This section goes over how to get up and running quickly. We’ll assume that you have already followed the Installation instructions, and are ready to go.
It’s best to combine our documentation with the Route 53 Documentation. While we’ll do our best to make this as simple as possible, it may be necessary to look at what they’ve got for more details on behavior and how things work.
Instantiate the API client¶
Next, you’ll want to import the module:
You can then instantiate a connection to Route53 via
conn = route53.connect( aws_access_key_id='YOURACCESSKEYHERE', aws_secret_access_key='YOURSECRETACCESSKEYHERE', )
You are now ready to roll. Continue reading to see how much fun there is to be had (hooray!).
Listing Hosted Zones¶
Let’s say you want to retrieve a representation of all of your currently existing hosted zones. These roughly correspond to domains, ala angry-squirrel.com, or python.org.
# This is a generator. for zone in conn.list_hosted_zones(): # You can then do various things to the zone. print(zone.name) # Perhaps you want to see the record sets under this zone for record_set in zone.record_sets: print(record_set) # Or maybe you don't like this zone, and want to blow it away. zone.delete()
Creating a Hosted Zone¶
new_zone, change_info = conn.create_hosted_zone( 'some-domain.com.', comment='An optional comment.' ) # You can then manipulate the HostedZone. print("Zone ID", new_zone.id) # This has some details about the change from the API. print(change_info)
Notice that we passed in a fully-qualified domain name,
some-domain.com., ending in a period.
In this case,
new_zone is a new
change_info is a dict with some details about the changes
pending (from the Route 53 API).
Retrieving a Hosted Zone¶
method retrieves a specific hosted zone, by Zone ID:
zone = conn.get_hosted_zone_by_id('ZONE-ID-HERE')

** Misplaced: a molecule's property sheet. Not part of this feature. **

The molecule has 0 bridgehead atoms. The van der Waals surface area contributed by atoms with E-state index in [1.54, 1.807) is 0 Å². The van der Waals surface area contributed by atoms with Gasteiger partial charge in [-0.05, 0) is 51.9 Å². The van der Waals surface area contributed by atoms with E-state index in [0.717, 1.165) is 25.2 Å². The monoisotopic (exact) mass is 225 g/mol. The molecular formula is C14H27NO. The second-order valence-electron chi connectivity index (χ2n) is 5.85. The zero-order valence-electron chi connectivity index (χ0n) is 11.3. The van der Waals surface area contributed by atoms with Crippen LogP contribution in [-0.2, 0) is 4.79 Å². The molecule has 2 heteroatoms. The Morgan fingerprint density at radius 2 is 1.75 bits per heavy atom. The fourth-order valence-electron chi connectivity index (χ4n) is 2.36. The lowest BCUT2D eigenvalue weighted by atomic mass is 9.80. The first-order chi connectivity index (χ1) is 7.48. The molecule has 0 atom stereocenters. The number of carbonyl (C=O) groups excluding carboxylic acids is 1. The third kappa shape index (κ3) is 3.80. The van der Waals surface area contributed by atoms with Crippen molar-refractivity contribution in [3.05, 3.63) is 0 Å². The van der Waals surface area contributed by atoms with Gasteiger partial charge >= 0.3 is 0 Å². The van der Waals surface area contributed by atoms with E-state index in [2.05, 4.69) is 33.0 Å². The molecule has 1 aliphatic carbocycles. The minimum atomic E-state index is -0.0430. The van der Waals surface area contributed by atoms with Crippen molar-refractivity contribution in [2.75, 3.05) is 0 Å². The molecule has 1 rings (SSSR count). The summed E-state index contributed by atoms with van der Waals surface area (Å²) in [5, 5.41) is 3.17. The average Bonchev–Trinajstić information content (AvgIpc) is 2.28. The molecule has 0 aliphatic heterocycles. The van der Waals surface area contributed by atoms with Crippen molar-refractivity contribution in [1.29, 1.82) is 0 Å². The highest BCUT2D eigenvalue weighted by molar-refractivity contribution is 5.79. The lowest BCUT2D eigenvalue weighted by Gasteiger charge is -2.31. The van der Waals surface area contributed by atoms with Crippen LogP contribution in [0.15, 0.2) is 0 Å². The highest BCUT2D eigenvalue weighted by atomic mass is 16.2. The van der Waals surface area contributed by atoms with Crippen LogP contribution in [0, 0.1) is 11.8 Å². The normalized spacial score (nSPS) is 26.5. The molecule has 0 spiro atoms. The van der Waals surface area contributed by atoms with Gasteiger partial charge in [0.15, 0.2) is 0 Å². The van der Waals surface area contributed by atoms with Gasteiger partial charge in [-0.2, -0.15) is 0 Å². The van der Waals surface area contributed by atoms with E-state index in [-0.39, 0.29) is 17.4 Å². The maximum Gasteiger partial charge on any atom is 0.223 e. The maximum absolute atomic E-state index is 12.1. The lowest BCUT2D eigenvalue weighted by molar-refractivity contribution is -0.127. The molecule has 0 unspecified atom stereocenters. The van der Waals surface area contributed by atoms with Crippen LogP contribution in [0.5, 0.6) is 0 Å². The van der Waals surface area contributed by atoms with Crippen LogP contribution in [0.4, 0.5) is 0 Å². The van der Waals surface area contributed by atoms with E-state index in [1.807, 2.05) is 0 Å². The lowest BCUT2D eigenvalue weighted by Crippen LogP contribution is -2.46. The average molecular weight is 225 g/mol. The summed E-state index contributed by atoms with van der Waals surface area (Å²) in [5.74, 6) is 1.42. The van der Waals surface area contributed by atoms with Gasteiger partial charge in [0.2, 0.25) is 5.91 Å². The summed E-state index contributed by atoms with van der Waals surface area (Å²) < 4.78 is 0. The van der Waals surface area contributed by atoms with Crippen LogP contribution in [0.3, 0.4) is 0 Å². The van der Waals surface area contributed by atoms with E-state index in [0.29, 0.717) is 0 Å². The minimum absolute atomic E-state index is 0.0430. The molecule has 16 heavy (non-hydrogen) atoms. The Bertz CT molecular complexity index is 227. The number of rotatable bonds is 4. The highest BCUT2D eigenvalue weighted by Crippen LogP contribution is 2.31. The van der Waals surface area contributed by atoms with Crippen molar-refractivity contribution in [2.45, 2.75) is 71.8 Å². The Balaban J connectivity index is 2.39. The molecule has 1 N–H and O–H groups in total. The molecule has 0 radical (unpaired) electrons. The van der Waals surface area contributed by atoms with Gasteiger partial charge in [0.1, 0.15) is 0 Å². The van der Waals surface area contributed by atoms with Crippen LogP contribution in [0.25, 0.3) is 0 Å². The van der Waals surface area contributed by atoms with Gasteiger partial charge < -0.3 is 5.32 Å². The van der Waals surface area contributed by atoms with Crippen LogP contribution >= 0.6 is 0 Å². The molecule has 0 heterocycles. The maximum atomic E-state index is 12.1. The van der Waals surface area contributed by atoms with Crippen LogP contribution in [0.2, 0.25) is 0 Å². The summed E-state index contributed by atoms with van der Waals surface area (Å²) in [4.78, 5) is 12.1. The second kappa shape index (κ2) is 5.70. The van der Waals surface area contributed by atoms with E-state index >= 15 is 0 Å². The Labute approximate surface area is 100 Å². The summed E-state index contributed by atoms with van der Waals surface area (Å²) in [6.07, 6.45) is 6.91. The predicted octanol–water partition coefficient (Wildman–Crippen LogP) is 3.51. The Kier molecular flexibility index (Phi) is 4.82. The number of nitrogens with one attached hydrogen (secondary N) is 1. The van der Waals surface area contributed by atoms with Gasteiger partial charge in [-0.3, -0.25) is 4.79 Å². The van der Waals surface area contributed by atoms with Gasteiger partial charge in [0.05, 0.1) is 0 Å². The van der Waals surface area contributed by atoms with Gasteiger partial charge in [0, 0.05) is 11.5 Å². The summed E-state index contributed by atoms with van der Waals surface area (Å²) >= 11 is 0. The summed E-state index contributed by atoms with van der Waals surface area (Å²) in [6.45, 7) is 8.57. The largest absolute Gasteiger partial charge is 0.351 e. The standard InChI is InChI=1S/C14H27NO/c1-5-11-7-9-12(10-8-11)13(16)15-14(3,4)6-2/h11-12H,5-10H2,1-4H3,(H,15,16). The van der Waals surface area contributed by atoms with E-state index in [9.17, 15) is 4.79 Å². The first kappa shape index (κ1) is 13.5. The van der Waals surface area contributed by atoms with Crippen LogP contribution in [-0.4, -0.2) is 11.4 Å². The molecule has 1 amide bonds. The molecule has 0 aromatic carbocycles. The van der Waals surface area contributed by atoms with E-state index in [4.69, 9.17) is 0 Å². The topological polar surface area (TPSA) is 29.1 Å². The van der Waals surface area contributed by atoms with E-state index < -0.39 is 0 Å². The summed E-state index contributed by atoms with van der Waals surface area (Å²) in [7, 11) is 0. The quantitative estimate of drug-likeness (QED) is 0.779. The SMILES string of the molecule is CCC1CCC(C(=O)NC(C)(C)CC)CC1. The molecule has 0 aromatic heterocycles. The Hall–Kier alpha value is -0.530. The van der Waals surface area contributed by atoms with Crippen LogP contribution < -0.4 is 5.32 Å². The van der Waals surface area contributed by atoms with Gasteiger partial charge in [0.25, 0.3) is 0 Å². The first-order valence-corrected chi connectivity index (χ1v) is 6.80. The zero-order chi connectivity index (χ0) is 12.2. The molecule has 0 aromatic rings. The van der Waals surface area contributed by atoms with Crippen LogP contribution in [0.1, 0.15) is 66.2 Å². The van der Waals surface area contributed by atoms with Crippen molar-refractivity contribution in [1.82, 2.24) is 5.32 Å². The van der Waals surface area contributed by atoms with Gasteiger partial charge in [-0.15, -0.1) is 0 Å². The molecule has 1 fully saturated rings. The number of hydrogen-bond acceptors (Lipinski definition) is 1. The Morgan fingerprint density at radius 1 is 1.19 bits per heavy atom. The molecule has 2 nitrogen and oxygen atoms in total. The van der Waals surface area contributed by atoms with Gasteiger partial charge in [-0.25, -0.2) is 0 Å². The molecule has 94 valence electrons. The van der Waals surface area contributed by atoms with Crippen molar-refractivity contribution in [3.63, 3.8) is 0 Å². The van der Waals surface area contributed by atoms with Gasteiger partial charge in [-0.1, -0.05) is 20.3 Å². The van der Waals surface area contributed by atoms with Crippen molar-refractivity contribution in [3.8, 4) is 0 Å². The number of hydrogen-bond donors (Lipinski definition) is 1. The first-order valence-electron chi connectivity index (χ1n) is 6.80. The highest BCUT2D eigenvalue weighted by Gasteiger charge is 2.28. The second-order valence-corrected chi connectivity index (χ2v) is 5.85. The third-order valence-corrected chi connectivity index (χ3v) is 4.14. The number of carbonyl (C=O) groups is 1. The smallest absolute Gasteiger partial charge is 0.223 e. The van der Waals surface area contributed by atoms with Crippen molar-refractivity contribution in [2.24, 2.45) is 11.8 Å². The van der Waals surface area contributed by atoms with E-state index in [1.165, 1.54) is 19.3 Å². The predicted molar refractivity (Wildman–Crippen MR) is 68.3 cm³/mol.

A Zone ID is not the same thing as the domain name. The Zone ID is a unique string identifier for the hosted zone, as per Route 53’s records.
Deleting a Hosted Zone¶
zone = conn.get_hosted_zone_by_id('ZONE-ID-HERE') zone.delete()
If you have record sets under the hosted zone, you’ll need to delete those
first, or an exception will be raised. Alternatively, you can
force=True to delete the record sets and the
Creating a record set¶
Depending on which kind of record set you’d like to create, choose the
create_*_record method on
HostedZone. The methods
return one of the
new_record, change_info = zone.create_a_record( # Notice that this is a full-qualified name. name='test.some-domain.com.', # A list of IP address entries, in the case fo an A record. values=['126.96.36.199'], ) # Or maybe we want a weighted round-robin set. wrr_record1, change_info = zone.create_a_record( name='wrrtest.some-domain.com.', values=['188.8.131.52'], weight=1 set_identifier='set123, ) wrr_record2, change_info = zone.create_a_record( name='wrrtest.some-domain.com.', values=['184.108.40.206'], weight=2 set_identifier='set123, )
Listing record sets¶
# Note that this is a fully-qualified domain name. name_to_match = 'fuzzy.bunny.com.' for record_set in zone.record_sets: if record_set.name == name_to_match: print(record_set) # Stopping early may save some additional HTTP requests, # since zone.record_sets is a generator. break
While it may seem like extra work to craft these filters yourself, it does prevent needless additional iteration, and keeps the API more concise.
Changing a record set¶
Simply change one of the attributes on the various
sub-classed instances and call its
record_set.values = ['220.127.116.11'] record_set.save()
Deleting a record set¶
Similarly, delete a record set via its